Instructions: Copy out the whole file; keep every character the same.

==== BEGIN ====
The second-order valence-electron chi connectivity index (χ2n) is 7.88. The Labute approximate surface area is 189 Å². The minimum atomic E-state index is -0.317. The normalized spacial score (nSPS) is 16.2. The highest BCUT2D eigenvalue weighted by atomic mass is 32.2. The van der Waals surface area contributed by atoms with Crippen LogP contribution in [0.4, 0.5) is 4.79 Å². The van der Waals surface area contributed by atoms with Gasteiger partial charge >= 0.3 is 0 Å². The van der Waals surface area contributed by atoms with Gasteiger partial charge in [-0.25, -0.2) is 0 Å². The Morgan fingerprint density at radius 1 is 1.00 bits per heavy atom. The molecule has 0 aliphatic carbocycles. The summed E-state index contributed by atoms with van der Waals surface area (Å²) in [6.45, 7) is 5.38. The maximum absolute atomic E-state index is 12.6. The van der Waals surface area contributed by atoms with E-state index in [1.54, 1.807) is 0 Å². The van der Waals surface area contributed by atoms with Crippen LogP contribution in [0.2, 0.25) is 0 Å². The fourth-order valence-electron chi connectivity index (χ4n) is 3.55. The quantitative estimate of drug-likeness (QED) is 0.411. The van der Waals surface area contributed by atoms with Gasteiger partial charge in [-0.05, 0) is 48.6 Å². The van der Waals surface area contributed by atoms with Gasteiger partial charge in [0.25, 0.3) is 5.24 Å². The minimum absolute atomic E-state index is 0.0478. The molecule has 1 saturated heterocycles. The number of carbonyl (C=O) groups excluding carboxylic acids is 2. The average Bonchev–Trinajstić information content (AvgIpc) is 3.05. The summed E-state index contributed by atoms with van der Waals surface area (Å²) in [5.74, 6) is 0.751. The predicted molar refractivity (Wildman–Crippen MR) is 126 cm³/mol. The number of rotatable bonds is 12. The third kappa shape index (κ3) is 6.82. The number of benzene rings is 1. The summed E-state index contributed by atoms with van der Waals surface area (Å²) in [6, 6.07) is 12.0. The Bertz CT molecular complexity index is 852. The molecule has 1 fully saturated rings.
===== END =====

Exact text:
The second-order valence-electron chi connectivity index (χ2n) is 7.88. The Labute approximate surface area is 189 Å². The minimum atomic E-state index is -0.317. The normalized spacial score (nSPS) is 16.2. The highest BCUT2D eigenvalue weighted by atomic mass is 32.2. The van der Waals surface area contributed by atoms with Crippen LogP contribution in [0.4, 0.5) is 4.79 Å². The van der Waals surface area contributed by atoms with Gasteiger partial charge >= 0.3 is 0 Å². The van der Waals surface area contributed by atoms with Gasteiger partial charge in [-0.25, -0.2) is 0 Å². The Morgan fingerprint density at radius 1 is 1.00 bits per heavy atom. The molecule has 0 aliphatic carbocycles. The summed E-state index contributed by atoms with van der Waals surface area (Å²) in [6.45, 7) is 5.38. The maximum absolute atomic E-state index is 12.6. The van der Waals surface area contributed by atoms with E-state index in [1.54, 1.807) is 0 Å². The van der Waals surface area contributed by atoms with Crippen LogP contribution in [0.2, 0.25) is 0 Å². The fourth-order valence-electron chi connectivity index (χ4n) is 3.55. The quantitative estimate of drug-likeness (QED) is 0.411. The van der Waals surface area contributed by atoms with Gasteiger partial charge in [-0.05, 0) is 48.6 Å². The van der Waals surface area contributed by atoms with Gasteiger partial charge in [0.25, 0.3) is 5.24 Å². The minimum absolute atomic E-state index is 0.0478. The molecule has 1 saturated heterocycles. The number of carbonyl (C=O) groups excluding carboxylic acids is 2. The average Bonchev–Trinajstić information content (AvgIpc) is 3.05. The summed E-state index contributed by atoms with van der Waals surface area (Å²) in [5.74, 6) is 0.751. The predicted molar refractivity (Wildman–Crippen MR) is 126 cm³/mol. The number of rotatable bonds is 12. The third kappa shape index (κ3) is 6.82. The number of benzene rings is 1. The summed E-state index contributed by atoms with van der Waals surface area (Å²) in [6, 6.07) is 12.0. The Bertz CT molecular complexity index is 852. The molecule has 1 fully saturated rings.